When the words on the page get a little fuzzy, picking up a cheap pair of reading glasses is easy enough. But if you're missing parts of conversations, it costs thousands of dollars to clear things up.
That could be changing soon, though, as the House of Representatives has passed legislation that would create a new class of hearing aids that could be sold over the counter without the need for a prescription.
That's welcome news to the estimated 37.5 million Americans who have some form of hearing loss, many of whom choose to ignore it due to the cost of doctor's appointments and the devices.
Today, according to the Consumer Technology Association, a pair of traditional hearing aids runs anywhere from $1,000 to $6,000. Over-the-counter devices, the group says, will cost a much more affordable $100 to $600.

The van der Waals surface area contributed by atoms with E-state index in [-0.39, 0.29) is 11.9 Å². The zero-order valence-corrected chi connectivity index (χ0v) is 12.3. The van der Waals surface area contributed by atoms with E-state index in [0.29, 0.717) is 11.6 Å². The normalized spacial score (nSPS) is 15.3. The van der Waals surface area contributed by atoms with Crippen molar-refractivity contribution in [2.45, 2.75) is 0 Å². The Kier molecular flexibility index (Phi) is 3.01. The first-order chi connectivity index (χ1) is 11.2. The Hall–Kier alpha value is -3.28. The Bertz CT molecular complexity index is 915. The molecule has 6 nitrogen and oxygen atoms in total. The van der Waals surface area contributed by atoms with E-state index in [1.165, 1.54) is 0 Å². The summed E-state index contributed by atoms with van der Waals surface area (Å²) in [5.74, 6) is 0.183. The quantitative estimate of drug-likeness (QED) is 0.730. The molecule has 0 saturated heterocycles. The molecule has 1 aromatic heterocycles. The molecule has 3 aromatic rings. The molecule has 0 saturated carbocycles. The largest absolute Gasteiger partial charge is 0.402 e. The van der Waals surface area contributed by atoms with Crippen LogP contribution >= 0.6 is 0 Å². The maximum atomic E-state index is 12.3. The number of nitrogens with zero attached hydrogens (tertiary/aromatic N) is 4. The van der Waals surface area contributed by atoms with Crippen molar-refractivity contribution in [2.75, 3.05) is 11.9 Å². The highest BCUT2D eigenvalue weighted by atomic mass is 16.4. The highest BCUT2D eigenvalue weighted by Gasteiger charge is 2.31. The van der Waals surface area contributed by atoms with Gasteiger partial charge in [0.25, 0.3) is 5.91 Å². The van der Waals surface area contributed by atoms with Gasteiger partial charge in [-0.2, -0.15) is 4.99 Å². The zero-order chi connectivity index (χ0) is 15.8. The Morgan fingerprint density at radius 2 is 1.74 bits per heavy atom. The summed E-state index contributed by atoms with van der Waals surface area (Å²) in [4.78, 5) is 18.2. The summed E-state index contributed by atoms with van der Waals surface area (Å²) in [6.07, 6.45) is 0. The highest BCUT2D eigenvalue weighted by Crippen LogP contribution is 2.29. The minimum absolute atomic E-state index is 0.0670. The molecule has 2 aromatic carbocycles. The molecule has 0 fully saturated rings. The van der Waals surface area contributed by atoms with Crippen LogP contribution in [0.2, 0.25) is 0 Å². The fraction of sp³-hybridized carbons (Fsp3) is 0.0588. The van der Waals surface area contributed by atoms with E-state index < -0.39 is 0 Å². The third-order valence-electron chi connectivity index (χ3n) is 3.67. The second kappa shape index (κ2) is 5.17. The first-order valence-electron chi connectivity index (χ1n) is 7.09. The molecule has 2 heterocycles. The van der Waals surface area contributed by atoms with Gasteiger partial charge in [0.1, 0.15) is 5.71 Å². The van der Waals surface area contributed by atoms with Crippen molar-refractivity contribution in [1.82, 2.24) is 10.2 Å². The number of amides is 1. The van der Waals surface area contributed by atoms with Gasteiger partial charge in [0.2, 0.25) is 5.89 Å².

The change is part of the FDA Reauthorization Act of 2017, which the House passed Wednesday with a voice vote. The bill received widespread bipartisan support, but the Senate has yet to announce a timeline for holding a vote on the bill.
The arrival of over-the-counter hearing aids can't come soon enough for a growing part of the population, though. As Baby Boomers age and Generation X hits middle age, the number of people with mild to moderate hearing loss is increasing rapidly.
40% of people older than 60 suffer from some form of hearing loss. That number jumps to more than 60% for people older than 70 years. And nearly 80% of people older than 80 years suffer from hearing loss. Medicare, meanwhile, does not cover hearing aids or exams.